My first guess on what was wrong was actually appendicitis. I called my insurer's nurse hotline who squished that pretty quick -- it was too high on my side. But it wasn't getting better, and I was getting worse. Jill and I called an Uber and we directed him to the ER in Berkeley.

The Uber driver was somewhat less urgent than I would have liked. Jill hadn't put in the destination, and he would not even start driving until she plugged the hospital's address into the app. From my vantage point, he also seemed to be in no hurry, even though I was in pretty obvious agony in the backseat. I was still on the phone with the nurse hotline, who helpfully informed me that the Berkeley hospital was outside of my network. She suggested we go to Richmond(!) or Oakland instead. Fortunately, the Oakland hospital was only 15 minutes away. I could tough that out. Barely.

The ER intake line in Oakland was three patients deep, managed by an intake nurse who as best as I could tell was staring at his computer screen doing absolutely nothing. He was eventually replaced by another nurse who finally got the line moving. Patient #1 apparently had "excruciating" knee pain (which she described absolutely calmly and with no indication she was even mildly put out). Patient #2 was equally matter-of-fact in telling the nurse that he thought he had a stroke last night and could no longer feel half of his face; also he was having trouble breathing (that was more impressive). He immediately got taken in. Then we got to me, and the intake nurse also was pretty confident that I did not have appendicitis but that I probably had a kidney stone. We exchanged a sarcastic "hurray!" and she said she'd try to get me in as soon as possible.

This brings me to the first not-as-bad-as-pain problem with kidney stones -- they aren't really that serious. They're agonizing, but they're not going to kill you or anything. Which meant that, severe pain notwithstanding, I was actually pretty low priority on the queue. And that meant I sat in the waiting room for nearly two hours enduring steadily more excruciating pain. Well "sat" isn't quite accurate -- I paced for a long time in a futile attempt to "walk off" the pain, but eventually I couldn't even do that and splayed across several chairs with my eyes closed. I had not taken any painkillers, and I hadn't had anything to drink all day. This last part was actually more pressing in my mind, because as my condition deteriorated I began sweating, and eventually I was basically a human waterfall. Unfortunately, when I asked the nurse if I was allowed to have water, she told me no -- I might need surgery, and so I couldn't drink. By the end I was feeling like I might pass out, not from pain but from dehydration.

Kidney stones have been compared to childbirth in terms of how painful they are. I'm obviously in no position to evaluate the accuracy of that statement. Enough people have said it so that I assume it's true, but if that's the case I frankly have no idea how anyone has more than one child. The first can be chalked up to ignorance and bravado, but if you asked me "do you want to voluntarily feel like this again," I'd sacrifice a litter of puppies to avoid it. In terms of what it felt like to me, my best description was like doing and holding a crunch forever. You know that burning/tearing sensation you get when doing an ab exercise, and you try to "hold it" for as long as possible before releasing? Imagine the peak of that, except you can't release and its constant over two hours. I was asked to rate the pain on a 1-10 scale, with 10 being "worst imaginable". I gave it a 4 when I entered the ER and I later said it peaked at a 6. I may have been influenced by this comic, but basically my thought process was that being burned alive would be worse. More generally, on an instant-by-instant level the pain wasn't the worst I've experienced -- it hurts more to burn your finger on a hot stove, for instance. The problem was the duration -- burning your finger lasts a split-second, whereas this persisted for hours without relief.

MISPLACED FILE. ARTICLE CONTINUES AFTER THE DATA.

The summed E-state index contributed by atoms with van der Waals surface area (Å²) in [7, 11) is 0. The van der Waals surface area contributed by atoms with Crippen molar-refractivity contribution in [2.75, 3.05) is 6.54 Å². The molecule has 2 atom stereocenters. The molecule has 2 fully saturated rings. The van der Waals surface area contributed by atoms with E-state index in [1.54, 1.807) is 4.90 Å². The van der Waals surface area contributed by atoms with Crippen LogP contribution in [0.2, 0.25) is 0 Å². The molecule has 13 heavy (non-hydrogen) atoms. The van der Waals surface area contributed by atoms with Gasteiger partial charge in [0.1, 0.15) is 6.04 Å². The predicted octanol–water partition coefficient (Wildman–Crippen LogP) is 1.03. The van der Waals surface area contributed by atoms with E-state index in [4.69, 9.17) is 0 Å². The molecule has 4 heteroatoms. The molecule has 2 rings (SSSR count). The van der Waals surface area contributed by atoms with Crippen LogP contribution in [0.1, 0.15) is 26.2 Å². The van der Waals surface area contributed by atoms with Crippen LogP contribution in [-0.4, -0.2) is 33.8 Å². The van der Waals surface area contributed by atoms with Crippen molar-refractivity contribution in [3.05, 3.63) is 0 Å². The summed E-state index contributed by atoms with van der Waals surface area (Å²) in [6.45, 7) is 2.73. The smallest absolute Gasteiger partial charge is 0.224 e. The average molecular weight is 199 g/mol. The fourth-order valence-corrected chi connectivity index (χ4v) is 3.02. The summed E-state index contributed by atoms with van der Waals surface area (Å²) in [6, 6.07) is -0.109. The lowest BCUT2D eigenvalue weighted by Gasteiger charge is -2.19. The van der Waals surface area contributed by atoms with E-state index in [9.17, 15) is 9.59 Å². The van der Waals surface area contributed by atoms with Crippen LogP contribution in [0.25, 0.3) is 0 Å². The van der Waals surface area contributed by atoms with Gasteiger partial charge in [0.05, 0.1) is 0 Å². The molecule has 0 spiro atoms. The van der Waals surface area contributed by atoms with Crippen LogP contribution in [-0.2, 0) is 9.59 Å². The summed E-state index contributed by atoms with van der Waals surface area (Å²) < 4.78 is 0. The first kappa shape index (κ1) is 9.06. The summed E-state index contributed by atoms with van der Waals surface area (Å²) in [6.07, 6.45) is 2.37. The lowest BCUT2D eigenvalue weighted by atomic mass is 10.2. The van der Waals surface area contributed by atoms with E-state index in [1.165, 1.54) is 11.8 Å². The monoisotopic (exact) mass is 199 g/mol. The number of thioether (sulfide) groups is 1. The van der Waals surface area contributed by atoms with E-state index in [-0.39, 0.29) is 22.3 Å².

But eventually, it stopped. In fact, it stopped about 10 minutes before I finally got called in to see a doctor, where I sheepishly informed the attending that I was feeling much better. They asked some questions, then gave me a tall glass of water (finally!) to facilitate a urine sample and scheduled a CT scan. This is where the diagnosis started to look like it might go off the rails a bit. My urine wasn't bloody at all, and the CT scan didn't seem to pick up a kidney stone. As noted, they eventually spotted one still in my kidney, but the one that had supposedly been the cause of all the misery 30 minutes ago was nowhere to be found. This is a bit worrisome to me. Nonetheless, I was instructed not to worry, given a prescription for 600 mg of ibuprofen (3x the strength of a Motrin!), and sent on my way.

I've been feeling mostly fine ever since -- a little wiped-out, perhaps, but in no physical pain. But I am now extraordinarily paranoid, and that's the second not-as-bad-as-pain problem with kidney stones. Even the slightest twinge in my stomach, the barest hit of indigestion, and my mind starts to panic -- it's all coming back. It hasn't, yet, but I'm terrified that it will. The discovery that I have a 3mm stone in my kidney right now is to my mind a ticking time bomb that I'm spending 90% of time willing to dissolve on its own (but how would I know?). It is very tiring to go through your day when every stomach burble sets off a mini-panic attack.

In any event, that's my kidney stone story. I honestly, honestly, hope you never go through it. And ladies, if you're thinking of having a child sans drugs -- take my advice and let them medicate you to hell and back. You do not want to feel what I felt unaided.